Quick Tips for PCI Compliance

If you process payments in any capacity in your business, you’ve likely hear of PCI DSS. PCI stands for Payment Card Industry Data Security Standards, and it is a critical component of any organization’s security program operating in the payment sector. If you store, process, or transmit credit card information, PCI compliance is required and can provide greater assurance to your customers and partners that you run a strong security program. Violation of PCI requirements can lead to many negative consequences including fines, damages to brand reputation, and exposed risk to data breaches. 

Here’s what you need to know about PCI and PCI compliance, and why each is so critical in modern payment processing.

The Payment Card Industry Data Security Standards (PCI DSS) are technical and operational requirements set by the PCI Security Standards Council (PCI SSC) to protect cardholder data. The PCI DSS provides a rigorous security framework and best practices for protecting sensitive cardholder data from malicious software and individuals.
This security framework applies to all organizations that store, process, or transmit cardholder data. The PCI DSS and related security standards are administered by the PCI SSC, which was founded by American Express, Discover Financial Services, JCB International, MasterCard Worldwide, and Visa Inc. The current iteration is version 3.2, which was released in May 2018.

PCI Compliance Requirements

Wondering what it takes to become PCI-compliant? Here’s a complete checklist for 2019:
  • Create and maintain a firewall configuration for the purpose of protecting cardholder data
  • Avoid using vendor-supplied defaults for passwords and security parameters throughout your system
  • Take steps to protect all stored cardholder data
  • Encrypt transmission of cardholder data across both open and public networks
  • Use antivirus software and update it regularly
  • Develop secure systems and applications and maintain them accordingly
  • Restrict all access to cardholder data to only key roles within your business
  • Assign a unique ID to each person using a computer within your system
  • Restrict all physical access to cardholder data
  • Track and monitor any and all access to network resources and cardholder data
  • Test security systems and processes regularly
  • Maintain a comprehensive security policy and ensure that all personnel are on board
For additional information on each point above, visit the PCI Security Standards Council website.

What Happens in Cases of Non-Compliance?

As you can probably imagine, failing to comply with the PCI standards is a serious problem. In fact, the fines alone could be enough to put your company out of business. Here are a few of the risks of non-compliance:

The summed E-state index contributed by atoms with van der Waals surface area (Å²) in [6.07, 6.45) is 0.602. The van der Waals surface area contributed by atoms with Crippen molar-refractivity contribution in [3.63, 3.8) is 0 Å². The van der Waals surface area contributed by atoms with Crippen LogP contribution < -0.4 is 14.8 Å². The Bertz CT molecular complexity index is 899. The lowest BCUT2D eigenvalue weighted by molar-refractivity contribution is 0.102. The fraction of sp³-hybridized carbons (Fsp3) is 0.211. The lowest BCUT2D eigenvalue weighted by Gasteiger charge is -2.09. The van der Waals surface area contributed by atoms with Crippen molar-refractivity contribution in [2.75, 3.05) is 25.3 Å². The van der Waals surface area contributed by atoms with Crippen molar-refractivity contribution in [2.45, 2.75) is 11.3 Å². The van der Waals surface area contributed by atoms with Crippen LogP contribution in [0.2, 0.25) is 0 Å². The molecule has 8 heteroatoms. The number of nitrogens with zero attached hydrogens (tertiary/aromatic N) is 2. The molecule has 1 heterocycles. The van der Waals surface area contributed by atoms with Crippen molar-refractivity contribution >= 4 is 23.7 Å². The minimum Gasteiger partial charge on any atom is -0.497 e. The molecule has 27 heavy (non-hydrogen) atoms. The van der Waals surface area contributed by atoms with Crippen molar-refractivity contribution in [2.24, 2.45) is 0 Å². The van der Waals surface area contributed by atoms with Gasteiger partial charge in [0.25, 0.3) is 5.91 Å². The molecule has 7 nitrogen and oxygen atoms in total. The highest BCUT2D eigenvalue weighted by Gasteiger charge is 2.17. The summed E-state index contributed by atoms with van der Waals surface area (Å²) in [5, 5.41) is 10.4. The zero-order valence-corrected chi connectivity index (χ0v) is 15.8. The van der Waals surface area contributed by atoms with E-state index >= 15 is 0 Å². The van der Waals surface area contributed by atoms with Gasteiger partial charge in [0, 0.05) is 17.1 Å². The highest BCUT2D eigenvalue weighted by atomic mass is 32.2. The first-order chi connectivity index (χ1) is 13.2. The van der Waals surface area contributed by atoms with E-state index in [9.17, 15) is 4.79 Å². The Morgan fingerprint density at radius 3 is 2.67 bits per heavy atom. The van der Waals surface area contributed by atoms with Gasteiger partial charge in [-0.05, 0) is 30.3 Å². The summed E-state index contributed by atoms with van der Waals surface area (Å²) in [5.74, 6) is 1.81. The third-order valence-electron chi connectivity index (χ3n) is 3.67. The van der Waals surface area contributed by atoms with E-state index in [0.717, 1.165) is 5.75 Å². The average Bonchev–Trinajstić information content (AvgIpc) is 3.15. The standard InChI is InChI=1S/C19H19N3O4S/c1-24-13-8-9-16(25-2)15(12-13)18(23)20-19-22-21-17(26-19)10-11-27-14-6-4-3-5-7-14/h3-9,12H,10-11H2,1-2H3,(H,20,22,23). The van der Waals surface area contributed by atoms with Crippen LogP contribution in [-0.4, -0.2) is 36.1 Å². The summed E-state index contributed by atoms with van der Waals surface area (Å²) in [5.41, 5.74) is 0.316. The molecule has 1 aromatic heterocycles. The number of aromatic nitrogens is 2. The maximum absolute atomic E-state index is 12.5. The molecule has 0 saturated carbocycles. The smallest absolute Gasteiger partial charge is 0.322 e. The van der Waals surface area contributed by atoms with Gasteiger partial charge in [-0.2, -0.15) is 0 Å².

Fines and Fees

When you fail to comply with PCI guidelines, you risk fines ranging from $5,000 to $10,000 per month, depending on both the severity and length of your non-compliance. As if that weren’t bad enough, credit card companies will likely also raise your transaction fees following a bout of non-compliance. You may also incur additional costs, like client compensation, forensic investigation and remediation costs, or increased bank rates.


During non-compliance, payment brands may place restrictions on your organization’s ability to process card transactions. In some severe cases, your servicer may terminate your transaction services completely, until you reinstate compliance.

Data Breaches

Finally, falling out of compliance with PCI creates a risk of data breaches, which can have a pronounced negative impact on your brand reputation and security. Often, data breaches create pronounced public backlash and lost customers, as well as ongoing reputation issues. Here’s what The PCI Security Standards Council has to say about the impact of data breaches:

“The breach or theft of cardholder data affects the entire payment card ecosystem. Customers suddenly lose trust in merchants or financial institutions, their credit can be negatively affected — there is enormous personal fallout. Merchants and financial institutions lose credibility (and in turn, business), they are also subject to numerous financial liabilities.”

Quick Tips for PCI Compliance

Want to be proactive about your PCI compliance every day? Here are a few tips directly from The PCI Security Standards Council:
  • Buy and use only approved PIN entry devices at your point-of-sale
  • Buy and use only validated payment software at your POS or website shopping cart
  • Do not store any sensitive cardholder data in computers or on paper
  • Use a firewall on your network and PCs
  • Make sure your wireless router is password-protected and uses encryption
  • Use strong passwords. Be sure to change default passwords on hardware and software – most are unsafe
  • Regularly check PIN entry devices and PCs to make sure no one has installed rogue software or “skimming” devices
  • Teach your employees about security and protecting cardholder data
  • Follow the PCI Data Security Standard

Ensuring PCI Compliance at All Business Phases

  • PCI DSS Overview and History
  • Risks of Non-Compliance
  • Understanding Merchant Levels
  • Stakeholder Roles and Responsibilities
  • PCI DSS Requirements
  • Scoping and Descoping Methods
  • PCI Audit Process
  • Milestones for Prioritizing PCI Compliance Efforts

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*** This is a Security Bloggers Network syndicated blog from Apptega Blog authored by Apptega. Read the original post at: